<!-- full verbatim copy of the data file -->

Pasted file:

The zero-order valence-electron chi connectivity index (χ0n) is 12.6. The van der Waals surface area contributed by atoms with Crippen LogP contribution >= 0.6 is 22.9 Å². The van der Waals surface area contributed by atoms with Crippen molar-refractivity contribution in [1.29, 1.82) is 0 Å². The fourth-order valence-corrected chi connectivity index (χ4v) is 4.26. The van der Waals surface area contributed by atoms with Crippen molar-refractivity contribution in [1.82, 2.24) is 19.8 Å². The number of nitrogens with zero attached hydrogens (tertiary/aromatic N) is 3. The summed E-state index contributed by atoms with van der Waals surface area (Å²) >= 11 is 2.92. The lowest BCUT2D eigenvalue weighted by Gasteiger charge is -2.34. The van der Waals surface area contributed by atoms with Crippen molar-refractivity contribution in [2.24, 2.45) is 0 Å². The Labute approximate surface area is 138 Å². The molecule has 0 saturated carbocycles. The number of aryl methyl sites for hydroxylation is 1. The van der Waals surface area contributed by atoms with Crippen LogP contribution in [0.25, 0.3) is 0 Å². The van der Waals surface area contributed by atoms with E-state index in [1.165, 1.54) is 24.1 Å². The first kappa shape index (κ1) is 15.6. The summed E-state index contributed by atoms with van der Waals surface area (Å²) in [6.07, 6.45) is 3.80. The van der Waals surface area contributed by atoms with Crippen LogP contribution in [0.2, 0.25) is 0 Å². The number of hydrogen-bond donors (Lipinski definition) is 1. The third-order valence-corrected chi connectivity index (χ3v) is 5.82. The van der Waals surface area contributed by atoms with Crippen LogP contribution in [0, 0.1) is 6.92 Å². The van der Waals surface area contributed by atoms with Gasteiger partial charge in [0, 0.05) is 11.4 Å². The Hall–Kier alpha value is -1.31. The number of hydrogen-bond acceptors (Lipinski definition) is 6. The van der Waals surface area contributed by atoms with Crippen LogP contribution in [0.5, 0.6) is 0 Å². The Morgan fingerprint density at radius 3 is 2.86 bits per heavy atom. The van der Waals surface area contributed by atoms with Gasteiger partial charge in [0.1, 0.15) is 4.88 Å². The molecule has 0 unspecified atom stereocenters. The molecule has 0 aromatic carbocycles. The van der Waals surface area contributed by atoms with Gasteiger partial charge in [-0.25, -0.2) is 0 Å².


The zero-order valence-electron chi connectivity index (χ0n) is 12.6. The van der Waals surface area contributed by atoms with Crippen LogP contribution >= 0.6 is 22.9 Å². The van der Waals surface area contributed by atoms with Crippen molar-refractivity contribution in [1.29, 1.82) is 0 Å². The fourth-order valence-corrected chi connectivity index (χ4v) is 4.26. The van der Waals surface area contributed by atoms with Crippen molar-refractivity contribution in [1.82, 2.24) is 19.8 Å². The number of nitrogens with zero attached hydrogens (tertiary/aromatic N) is 3. The summed E-state index contributed by atoms with van der Waals surface area (Å²) >= 11 is 2.92. The lowest BCUT2D eigenvalue weighted by Gasteiger charge is -2.34. The van der Waals surface area contributed by atoms with Crippen molar-refractivity contribution in [2.24, 2.45) is 0 Å². The Labute approximate surface area is 138 Å². The molecule has 0 saturated carbocycles. The number of aryl methyl sites for hydroxylation is 1. The van der Waals surface area contributed by atoms with Crippen LogP contribution in [0.25, 0.3) is 0 Å². The van der Waals surface area contributed by atoms with E-state index in [1.165, 1.54) is 24.1 Å². The first kappa shape index (κ1) is 15.6. The summed E-state index contributed by atoms with van der Waals surface area (Å²) in [6.07, 6.45) is 3.80. The van der Waals surface area contributed by atoms with Crippen LogP contribution in [0.2, 0.25) is 0 Å². The number of hydrogen-bond donors (Lipinski definition) is 1. The third-order valence-corrected chi connectivity index (χ3v) is 5.82. The van der Waals surface area contributed by atoms with Crippen LogP contribution in [0, 0.1) is 6.92 Å². The van der Waals surface area contributed by atoms with Gasteiger partial charge in [0, 0.05) is 11.4 Å². The Hall–Kier alpha value is -1.31. The number of hydrogen-bond acceptors (Lipinski definition) is 6. The van der Waals surface area contributed by atoms with Crippen LogP contribution in [0.5, 0.6) is 0 Å². The Morgan fingerprint density at radius 3 is 2.86 bits per heavy atom. The van der Waals surface area contributed by atoms with Gasteiger partial charge in [0.1, 0.15) is 4.88 Å². The molecule has 0 unspecified atom stereocenters. The molecule has 0 aromatic carbocycles. The van der Waals surface area contributed by atoms with Gasteiger partial charge in [-0.25, -0.2) is 0 Å².